Some players who likely would make the cut seem lukewarm about the prospect. Top golfers were invited to participate in a March test event for the Rio course, and despite the PGA commissioner offering to charter a flight, no one showed. That left Brazilian golfers, including Stapff, to test the links. To avoid a similar embarrassment in August, officials announced last month that an Olympic gold medal would automatically qualify the winner for all four major pro golf tournaments next year.
“It remains to be seen if golf translates well in the Olympics,” said Hilary Fordwich, president of Strelmark Business Development Consultants and a golf business expert who has contributed to major industry publications. “Like any first, the first needs to be well done. Should there be a disaster, it would be memorable."
Establishing a huge event is especially tricky in golf. Golf was last played at the Olympics in St. Louis in 1904, with just Canada and the U.S. participating. The sport, perhaps more than any other, ties itself to tradition and a sense of place, said Richard Moss, the golf historian. Think of the hallowed grounds of St. Andrews in Scotland or Augusta National in Georgia. The relative newness of the Olympics is another hurdle in getting the top golfers on board.
“I really wonder how the Olympics can sort of drop in this thing, and then four years later have any sense of continuity for the next one,” he said.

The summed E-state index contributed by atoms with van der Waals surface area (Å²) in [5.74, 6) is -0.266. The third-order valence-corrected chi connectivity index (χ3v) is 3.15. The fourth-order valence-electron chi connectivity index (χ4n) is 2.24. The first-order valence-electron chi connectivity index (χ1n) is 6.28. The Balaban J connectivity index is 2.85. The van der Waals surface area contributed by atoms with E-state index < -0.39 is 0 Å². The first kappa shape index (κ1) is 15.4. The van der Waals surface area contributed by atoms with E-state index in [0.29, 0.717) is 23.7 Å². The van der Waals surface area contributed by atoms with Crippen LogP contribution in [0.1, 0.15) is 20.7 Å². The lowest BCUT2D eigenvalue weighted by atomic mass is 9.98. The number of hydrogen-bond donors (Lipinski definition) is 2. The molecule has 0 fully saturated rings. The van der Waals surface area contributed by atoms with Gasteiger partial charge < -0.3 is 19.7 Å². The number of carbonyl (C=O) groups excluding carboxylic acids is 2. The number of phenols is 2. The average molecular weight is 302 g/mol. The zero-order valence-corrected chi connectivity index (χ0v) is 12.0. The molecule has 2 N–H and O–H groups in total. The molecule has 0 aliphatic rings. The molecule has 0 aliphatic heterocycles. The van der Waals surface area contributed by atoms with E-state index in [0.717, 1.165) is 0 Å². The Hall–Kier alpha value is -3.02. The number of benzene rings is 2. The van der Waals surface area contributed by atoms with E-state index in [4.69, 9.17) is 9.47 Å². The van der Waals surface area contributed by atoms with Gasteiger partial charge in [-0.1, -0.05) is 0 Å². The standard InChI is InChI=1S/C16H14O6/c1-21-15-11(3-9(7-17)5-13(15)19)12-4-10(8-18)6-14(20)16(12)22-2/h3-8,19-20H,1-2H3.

Scott, 35, the No. 7 ranked Aussie who won't be in Rio, told reporters that while it was "tough" to skip the chance to represent his homeland, "I feel like I do that every week."
But some of game's younger players are ready to relish the new challenge. Top U.S. player Jordan Spieth, who will be 23 at the games, said he is thrilled to have a shot at a gold medal. “Just competing in the Olympics, just walking the opening ceremony, staying in the village and doing whatever it is, meeting these incredible athletes from around the world, hopefully that's something I'll be able to experience next August,” he told reporters.
Stapff has earned nothing like Spieth's fame or money and is unlikely to make the cut for the games. Yet he was able to test out the Olympics course and raved about the rolling, wide fairways, firm greens and intimidating water hazards. Stapff struggled to pick a favorite spot, simply calling the whole thing "amazing."
The experience, he said, was inspiring for a player working his way through golf's lower rungs. His ultimate goal is to advance out of the Latinoamérica tour to the second-division Web.com circuit, then eventually to the game’s elite level, the PGA Tour. He wants to be Brazil’s best golfer.
His friends back home are far less likely these days to question what it is exactly that he’s running off to practice all the time. They’ve heard about golf, and that’s half the battle.
“Now people know a little bit more because it’s an Olympic sport,” he said.